St. Peter, the first Pope, consecrated Ignatius as Bishop around the year 69.  Ignatius was well-known for his teaching and practice of the faith. It was that Catholic Christian faith which informed and inspired his rejection of Trajan's order to have him worship anything other than the true God, the One he believed in. 

As popular and revered as Ignatius' willing death for the sake of Jesus is, he is more widely known for the writings he left in his journey from Antioch to Rome, where he was killed.  Along his journey as a prisoner, he wrote many documents and left them with the Christian communities along the way.  He not only addressed the teachings of the Church to inspire in the local believers to live lives dedicated to our Lord, but also the nature of his upcoming death.  In one of his final writings, he wrote to the Romans, "Permit me to imitate my suffering God ... I am God's wheat and I shall be ground by the teeth of beasts, that I may become the pure bread of Christ.  Pray to Christ for me that the animals will be the means of making me a sacrificial victim for God."

The image of having one's bones ground into God's wheat is graphic and unsettling, but so is the Christian life at times.  Living as a Christian sometimes requires great sacrifice, but the glory of heaven is certainly worth the trivial offerings we make to our Lord.  Even the giving of our own lives pales in comparison to the death of Christ on the cross. He was without sin and totally good.  Yet, He emptied Himself on our behalf. He loved us enough to die for us.  So, He has left us an example. The Saints and martyrs understand and show us the path to follow. Ignatius recognized that even  martyrdom, though it is the greatest love we can show, still requires God's grace. It is that grace which can make us the ground wheat of His pure bread.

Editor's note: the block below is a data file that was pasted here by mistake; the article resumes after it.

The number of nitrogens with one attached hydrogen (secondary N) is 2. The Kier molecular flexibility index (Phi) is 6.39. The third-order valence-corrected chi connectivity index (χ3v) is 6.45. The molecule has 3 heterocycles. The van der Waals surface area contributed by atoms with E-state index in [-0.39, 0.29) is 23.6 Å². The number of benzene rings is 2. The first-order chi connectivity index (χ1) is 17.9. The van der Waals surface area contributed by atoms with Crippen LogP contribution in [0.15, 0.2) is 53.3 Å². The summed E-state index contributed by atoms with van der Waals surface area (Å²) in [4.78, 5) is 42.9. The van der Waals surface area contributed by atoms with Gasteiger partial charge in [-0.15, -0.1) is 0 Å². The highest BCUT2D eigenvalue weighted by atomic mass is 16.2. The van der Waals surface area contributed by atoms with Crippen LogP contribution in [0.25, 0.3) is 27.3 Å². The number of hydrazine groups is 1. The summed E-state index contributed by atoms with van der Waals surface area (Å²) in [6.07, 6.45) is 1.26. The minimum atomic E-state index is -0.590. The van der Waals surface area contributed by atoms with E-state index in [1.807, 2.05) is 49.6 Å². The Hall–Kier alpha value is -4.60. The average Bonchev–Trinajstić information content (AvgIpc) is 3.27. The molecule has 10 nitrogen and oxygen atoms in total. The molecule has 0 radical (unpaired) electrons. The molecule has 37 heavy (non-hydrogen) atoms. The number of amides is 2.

As a high schooler researching saints that I admired and wanted to model my life after, I could not help but be seriously drawn to St. Ignatius of Antioch.  I chose him for my confirmation name.  His fervent desire for truth and his love for God and His people, even if that meant being ravaged by wild beasts, was something that I wanted to be capable of.  I still want that capability. 

As you go about your day, think about the great sacrifice St. Ignatius of Antioch made for our Lord.  Then examine your own life and discern whether or not you have the courage of this holy bishop.  If not, begin to make small changes on the way to holiness.  Also, pray for our present-day bishops.  Pray that they might have the courage to stand in the face of adversity and love the Lord as much as our great bishops and martyrs of the past.
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Billy Atwell contributes to Catholic Online, and blogs for The Point and the Manhattan Declaration. As a young lay Catholic and two-time cancer survivor he offers commentary on faith, culture, and politics. You can find all of his writings at For the Greater Glory.

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Universal:
That immigrants and refugees may find welcome and respect in the countries to which they come.
Evangelization: That the personal encounter with Jesus may arouse in many young people the desire to offer their own lives in priesthood or consecrated life.